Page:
Assault on Precinct 13

The seventies are generally regarded as a high water mark in American cinema, but the truth is that while there was a lot of challenging and expansive work being done, it was also the heydey of cheapie exploitation cinema. Assault on Precinct 13 is not quite as auteurist as other genre slash art films like The French Connection or the Godfather, but it is also not quite as down and dirty as Super Fly or Across 110th Street, but it is interesting for the way that it kind of merges both strains in a bid to be the ultimate 70’s movie.

It’s all here: the post-Watergate bitterness about the effectiveness of the law, an unsparing focus on urban decay, an emphatically fearful tone, unspoken racial tensions, a grittiness that aims at realism but overshoots to cynicism, all layered on top of a cops and robbers movie. The look of the movie could basically be a time capsule, from the sort of things that have become visual jokes now, like the hair choices, to the more specific details, like the grimy texture of the walls of the police station, a look which will be familiar to anyone who watches this era of crime movies.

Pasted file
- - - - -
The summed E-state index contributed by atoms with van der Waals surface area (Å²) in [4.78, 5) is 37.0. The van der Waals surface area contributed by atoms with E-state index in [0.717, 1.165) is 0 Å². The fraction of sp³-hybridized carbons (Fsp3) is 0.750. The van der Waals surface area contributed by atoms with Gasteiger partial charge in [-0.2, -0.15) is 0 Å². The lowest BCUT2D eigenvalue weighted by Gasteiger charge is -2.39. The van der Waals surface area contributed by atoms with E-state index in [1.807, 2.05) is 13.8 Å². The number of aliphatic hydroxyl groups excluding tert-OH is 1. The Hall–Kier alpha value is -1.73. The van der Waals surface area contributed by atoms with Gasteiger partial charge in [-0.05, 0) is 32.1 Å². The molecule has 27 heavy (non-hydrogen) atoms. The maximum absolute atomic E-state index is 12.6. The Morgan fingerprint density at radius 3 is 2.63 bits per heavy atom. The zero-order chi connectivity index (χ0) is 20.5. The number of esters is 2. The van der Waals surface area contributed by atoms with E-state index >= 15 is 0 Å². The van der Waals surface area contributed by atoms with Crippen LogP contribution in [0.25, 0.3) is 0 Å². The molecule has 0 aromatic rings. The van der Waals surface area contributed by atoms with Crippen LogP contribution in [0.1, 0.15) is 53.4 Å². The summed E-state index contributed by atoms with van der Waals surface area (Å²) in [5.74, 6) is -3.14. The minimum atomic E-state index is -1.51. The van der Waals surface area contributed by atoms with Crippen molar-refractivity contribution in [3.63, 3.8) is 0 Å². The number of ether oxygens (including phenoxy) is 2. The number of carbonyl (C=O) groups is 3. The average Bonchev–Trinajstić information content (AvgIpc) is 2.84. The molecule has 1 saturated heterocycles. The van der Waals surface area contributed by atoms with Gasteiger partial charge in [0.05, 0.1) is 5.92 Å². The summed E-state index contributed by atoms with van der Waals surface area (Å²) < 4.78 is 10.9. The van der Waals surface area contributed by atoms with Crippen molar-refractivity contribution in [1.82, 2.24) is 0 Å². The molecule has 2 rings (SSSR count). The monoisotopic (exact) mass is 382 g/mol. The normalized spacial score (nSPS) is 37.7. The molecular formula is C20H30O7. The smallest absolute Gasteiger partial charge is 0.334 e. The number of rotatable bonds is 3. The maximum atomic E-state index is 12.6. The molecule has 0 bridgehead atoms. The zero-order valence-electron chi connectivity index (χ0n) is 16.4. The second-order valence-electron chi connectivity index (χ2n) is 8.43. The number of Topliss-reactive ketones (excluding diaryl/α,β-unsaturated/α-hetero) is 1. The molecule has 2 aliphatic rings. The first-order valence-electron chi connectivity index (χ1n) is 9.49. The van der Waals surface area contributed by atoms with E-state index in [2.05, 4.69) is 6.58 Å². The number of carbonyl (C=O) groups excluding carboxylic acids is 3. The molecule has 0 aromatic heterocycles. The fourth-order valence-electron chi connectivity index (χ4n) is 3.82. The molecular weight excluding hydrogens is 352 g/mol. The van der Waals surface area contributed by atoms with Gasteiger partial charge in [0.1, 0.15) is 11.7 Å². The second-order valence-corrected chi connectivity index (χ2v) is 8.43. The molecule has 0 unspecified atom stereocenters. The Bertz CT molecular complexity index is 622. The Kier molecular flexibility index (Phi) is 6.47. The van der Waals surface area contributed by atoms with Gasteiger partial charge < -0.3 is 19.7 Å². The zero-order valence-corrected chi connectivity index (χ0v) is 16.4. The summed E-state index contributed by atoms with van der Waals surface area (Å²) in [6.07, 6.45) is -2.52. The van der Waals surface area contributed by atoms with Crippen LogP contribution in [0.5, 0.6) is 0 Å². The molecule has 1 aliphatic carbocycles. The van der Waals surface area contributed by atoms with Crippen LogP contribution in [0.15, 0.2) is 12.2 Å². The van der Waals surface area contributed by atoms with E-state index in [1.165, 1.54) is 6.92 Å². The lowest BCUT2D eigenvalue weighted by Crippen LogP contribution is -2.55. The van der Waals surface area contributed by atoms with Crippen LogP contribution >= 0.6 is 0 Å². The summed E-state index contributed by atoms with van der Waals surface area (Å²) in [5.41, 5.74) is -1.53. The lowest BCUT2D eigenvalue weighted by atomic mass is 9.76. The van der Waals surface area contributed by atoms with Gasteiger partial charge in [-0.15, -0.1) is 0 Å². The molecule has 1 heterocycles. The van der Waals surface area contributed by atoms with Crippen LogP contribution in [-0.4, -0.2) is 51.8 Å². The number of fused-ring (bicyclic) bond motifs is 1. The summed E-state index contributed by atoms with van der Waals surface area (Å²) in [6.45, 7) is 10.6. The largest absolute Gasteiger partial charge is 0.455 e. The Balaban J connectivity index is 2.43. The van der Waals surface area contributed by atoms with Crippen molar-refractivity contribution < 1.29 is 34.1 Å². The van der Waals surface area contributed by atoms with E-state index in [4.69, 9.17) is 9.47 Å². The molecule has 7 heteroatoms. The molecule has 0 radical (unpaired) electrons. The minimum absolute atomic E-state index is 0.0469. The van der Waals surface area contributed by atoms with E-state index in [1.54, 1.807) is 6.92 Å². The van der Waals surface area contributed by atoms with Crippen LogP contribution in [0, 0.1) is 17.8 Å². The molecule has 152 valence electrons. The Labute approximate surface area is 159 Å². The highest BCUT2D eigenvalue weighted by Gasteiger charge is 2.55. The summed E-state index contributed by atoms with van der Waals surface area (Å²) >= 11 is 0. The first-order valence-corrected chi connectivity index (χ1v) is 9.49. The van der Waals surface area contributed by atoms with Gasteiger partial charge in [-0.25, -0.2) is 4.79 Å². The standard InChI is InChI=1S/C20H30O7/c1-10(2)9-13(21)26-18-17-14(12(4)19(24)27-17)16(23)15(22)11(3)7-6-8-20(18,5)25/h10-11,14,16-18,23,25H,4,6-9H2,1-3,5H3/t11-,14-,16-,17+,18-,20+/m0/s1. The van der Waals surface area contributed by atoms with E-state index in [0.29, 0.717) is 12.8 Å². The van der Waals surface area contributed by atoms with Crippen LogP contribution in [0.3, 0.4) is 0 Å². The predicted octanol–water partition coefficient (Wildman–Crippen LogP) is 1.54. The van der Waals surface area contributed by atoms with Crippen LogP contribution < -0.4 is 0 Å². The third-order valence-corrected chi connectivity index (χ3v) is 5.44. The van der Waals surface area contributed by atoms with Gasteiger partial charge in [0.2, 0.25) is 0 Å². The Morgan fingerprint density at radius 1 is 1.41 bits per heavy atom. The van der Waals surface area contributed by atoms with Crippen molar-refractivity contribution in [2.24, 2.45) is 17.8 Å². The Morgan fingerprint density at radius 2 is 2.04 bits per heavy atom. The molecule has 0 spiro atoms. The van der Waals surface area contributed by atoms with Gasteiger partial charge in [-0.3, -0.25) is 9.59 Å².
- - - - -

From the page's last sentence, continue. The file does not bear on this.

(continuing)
This film is often left out of the conversation about 70’s films because your Coppolas and your Scorseses aimed higher, but honestly, this strikes me as being more representative of what was actually on people’s screens at the time than Taxi Driver does. It has a genre feeling that really represents the period, but Carpenter has a technical skill with camera work and a knack for character that pushes this movie beyond other low aiming thrillers. It isn’t a perfect movie, but it is a movie that perfectly reflects it’s time for better and for worse.

Winner: Me

Assault on Precinct 13 on IMDB